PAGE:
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Monday round-up

For The Washington Post, Robert Barnes reports that Chief Justice John Roberts has met with criticism for suggesting during the oral argument in partisan-gerrymandering case Gill v. Whitford “that forcing the court to make … decisions” about “when normal politics became unconstitutional bias” “would put the justices in a no-win position and tarnish the reputation that they — he — had worked hard to burnish.” At the Post’s Volokh Conspiracy blog, David Post hopes that the court does not rely on its relative lack of expertise in statistical analysis to “abdicate its responsibility” in Whitford “to craft some meaningful and manageable measures of partisan interference with the electoral process.”


  • For The New York Times, Adam Liptak reports on the experience of an Ohio voter whose “occasional decisions not to vote had led election officials to strike his name from the voting rolls,” noting that in Husted v. A. Philip Randolph Institute, “the Supreme Court will hear arguments about whether the officials [went] too far in making the franchise a use-it-or-lose-it proposition.”
  • At the Cato Institute’s Cato at Liberty blog, Trevor Burrus and Reilly Stephens weigh in on Janus v. American Federation of State, County, and Municipal Employees, Council 31, in which the court will consider whether public-sector unions may require non-members to help pay for collective bargaining, arguing that “[i]n the long run, a decision for Mr. Janus could help unions move towards a potentially more popular members-only model.”
  • In an op-ed for The Hill, Charles Sauer looks at Oil States Energy Services v. Greene’s Energy Group, a challenge to the constitutionality of the tribunal that conducts inter partes review, a process used by the U.S. Patent and Trademark Office to analyze the validity of existing patents, calling it “the innovation economy’s worst nightmare.”
  • Also in an op-ed for The Hill, Ashley Baker urges the court to “be particularly cognizant of the potential for judicial overreach” in United States v. Microsoft Corp., which asks whether the government can gain access from email providers to data that is stored overseas, arguing that “[a]s a practical matter, what’s at stake is the ability of U.S.-based tech companies to continue to service their customers using servers and other resources located around the world.”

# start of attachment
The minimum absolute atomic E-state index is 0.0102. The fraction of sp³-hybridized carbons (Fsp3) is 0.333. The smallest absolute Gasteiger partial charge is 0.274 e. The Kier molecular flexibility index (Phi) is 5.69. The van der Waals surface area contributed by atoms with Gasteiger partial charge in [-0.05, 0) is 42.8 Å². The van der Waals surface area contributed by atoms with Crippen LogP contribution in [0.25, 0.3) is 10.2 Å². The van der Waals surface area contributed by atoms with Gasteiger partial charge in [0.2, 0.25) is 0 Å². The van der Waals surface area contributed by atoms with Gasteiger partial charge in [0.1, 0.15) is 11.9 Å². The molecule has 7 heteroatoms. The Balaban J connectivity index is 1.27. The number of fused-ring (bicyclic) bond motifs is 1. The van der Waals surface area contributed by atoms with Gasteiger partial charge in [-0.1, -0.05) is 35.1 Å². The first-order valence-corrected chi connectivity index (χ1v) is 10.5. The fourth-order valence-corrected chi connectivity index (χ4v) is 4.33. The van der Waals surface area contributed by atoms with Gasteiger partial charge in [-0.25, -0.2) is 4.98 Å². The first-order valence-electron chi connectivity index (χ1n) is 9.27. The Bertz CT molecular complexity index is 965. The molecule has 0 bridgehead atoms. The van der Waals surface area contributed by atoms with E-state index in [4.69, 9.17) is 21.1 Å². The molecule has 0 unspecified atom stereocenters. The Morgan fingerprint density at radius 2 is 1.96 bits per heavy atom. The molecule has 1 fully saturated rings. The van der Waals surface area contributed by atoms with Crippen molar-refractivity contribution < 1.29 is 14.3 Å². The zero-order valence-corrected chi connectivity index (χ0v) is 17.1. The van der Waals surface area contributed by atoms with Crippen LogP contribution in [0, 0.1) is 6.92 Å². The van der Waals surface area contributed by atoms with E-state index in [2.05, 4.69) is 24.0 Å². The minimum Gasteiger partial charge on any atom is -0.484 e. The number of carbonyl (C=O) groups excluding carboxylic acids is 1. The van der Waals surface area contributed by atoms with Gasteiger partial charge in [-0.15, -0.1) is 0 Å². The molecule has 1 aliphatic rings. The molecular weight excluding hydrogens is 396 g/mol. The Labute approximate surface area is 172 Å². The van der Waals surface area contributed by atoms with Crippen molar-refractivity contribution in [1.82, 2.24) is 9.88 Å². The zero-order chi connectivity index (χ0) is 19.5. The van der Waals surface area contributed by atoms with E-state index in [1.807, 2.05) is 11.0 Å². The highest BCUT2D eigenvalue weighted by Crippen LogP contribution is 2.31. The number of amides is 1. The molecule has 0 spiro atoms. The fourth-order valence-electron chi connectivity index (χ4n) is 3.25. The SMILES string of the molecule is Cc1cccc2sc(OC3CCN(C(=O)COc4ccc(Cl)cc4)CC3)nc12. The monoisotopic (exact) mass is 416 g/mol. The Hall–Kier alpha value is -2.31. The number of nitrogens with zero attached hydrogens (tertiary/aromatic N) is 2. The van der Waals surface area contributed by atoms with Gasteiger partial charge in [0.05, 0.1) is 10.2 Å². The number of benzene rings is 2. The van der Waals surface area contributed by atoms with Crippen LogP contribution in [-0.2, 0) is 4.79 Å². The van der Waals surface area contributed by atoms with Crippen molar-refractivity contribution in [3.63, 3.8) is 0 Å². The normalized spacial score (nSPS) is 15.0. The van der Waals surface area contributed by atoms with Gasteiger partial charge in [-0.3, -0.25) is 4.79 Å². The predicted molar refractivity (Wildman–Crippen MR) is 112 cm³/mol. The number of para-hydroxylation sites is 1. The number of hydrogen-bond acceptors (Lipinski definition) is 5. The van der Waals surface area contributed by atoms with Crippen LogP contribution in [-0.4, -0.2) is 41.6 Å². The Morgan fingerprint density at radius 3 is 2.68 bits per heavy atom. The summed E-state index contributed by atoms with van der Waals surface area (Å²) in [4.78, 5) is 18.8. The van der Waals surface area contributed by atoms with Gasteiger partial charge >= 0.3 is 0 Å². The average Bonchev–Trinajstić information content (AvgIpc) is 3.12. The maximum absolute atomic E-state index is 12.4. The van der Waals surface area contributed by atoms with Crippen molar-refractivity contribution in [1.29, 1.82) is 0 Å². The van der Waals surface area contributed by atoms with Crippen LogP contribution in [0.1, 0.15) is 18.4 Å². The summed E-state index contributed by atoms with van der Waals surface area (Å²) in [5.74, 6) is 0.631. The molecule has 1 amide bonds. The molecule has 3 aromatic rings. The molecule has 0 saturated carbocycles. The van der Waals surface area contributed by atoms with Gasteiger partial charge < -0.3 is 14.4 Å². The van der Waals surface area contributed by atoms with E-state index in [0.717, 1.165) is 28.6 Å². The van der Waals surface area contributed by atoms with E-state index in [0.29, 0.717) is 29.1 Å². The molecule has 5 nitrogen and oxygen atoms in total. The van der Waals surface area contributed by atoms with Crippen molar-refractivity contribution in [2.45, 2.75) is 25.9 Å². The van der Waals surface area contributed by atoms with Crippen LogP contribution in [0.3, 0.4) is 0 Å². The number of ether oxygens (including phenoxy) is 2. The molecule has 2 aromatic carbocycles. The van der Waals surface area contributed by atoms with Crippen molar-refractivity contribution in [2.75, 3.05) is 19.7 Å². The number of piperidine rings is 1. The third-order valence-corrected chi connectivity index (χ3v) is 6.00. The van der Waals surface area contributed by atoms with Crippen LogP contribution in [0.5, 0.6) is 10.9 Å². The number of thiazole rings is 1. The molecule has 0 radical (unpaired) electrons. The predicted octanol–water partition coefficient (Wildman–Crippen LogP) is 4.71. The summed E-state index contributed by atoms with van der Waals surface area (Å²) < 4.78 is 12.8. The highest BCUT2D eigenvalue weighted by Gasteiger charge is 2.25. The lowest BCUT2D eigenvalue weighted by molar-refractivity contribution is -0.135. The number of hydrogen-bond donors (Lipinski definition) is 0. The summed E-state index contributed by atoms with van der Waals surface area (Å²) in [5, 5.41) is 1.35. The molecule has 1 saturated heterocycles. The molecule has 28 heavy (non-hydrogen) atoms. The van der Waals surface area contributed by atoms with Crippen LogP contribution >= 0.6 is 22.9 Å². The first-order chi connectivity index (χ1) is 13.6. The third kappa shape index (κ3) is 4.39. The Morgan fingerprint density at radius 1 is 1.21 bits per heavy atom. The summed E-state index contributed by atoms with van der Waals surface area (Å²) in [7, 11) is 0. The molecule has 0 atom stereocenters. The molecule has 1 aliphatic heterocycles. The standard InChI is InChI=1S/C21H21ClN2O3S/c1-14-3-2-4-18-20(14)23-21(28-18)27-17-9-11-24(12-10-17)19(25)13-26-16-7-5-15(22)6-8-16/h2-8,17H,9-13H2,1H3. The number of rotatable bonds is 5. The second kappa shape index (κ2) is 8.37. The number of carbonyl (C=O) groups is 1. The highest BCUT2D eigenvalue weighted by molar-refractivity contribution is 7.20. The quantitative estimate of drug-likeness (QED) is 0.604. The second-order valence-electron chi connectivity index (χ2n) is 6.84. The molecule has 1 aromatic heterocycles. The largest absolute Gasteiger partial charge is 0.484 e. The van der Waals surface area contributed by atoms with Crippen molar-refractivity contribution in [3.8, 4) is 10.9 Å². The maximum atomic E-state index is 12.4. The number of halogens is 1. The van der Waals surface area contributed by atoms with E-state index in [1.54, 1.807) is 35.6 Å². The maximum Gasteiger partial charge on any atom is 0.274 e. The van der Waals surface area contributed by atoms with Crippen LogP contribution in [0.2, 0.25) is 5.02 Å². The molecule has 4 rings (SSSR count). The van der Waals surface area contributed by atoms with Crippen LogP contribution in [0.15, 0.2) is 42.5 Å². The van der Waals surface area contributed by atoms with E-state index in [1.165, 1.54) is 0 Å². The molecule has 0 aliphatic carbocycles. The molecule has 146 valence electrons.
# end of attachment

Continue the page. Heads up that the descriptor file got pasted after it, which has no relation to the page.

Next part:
• In an article available at SSRN, John Vlahoplus looks at last term’s decision in Sessions v. Morales-Santana, in which the court held that differential treatment of parents by gender in immigration law violates equal protection, maintaining that “[r]ead critically, the decision should implicitly overrule or reverse a series of cases that grant Congress and the President broad powers over aliens.”
  • At Dorf on Law, Eric Segall continues the discussion about whether and how to address factual errors in Supreme Court opinions, arguing that “in most cases the Justices should leave the data behind and more transparently highlight the real value choices driving the decisions.”
  • At, Tony Mauro reports that “[i]n his most candid public appearance since joining the U.S. Supreme Court in April, Justice Neil Gorsuch on Saturday urged the legal profession to step up its game when it comes to ethics and civility, urging rule changes that would set a higher standard for lawyers.”
  • At Empirical SCOTUS, Adam Feldman analyzes “the previous five years of data on Supreme Court oral arguments to break down the participation and winning rates of male and female attorneys,” concluding that although “women make up almost 1/3 of amici, they make up only 13% of all merits arguers and only 11% of all non-governmental merits arguers,” but that “[o]n a per-attorney basis, women were more successful than men in the following categories: all attorneys on the merits, non-governmental attorneys on the merits, and amicus win rates.”

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Recommended Citation: Edith Roberts, Monday round-up, SCOTUSblog (Oct. 23, 2017, 7:11 AM),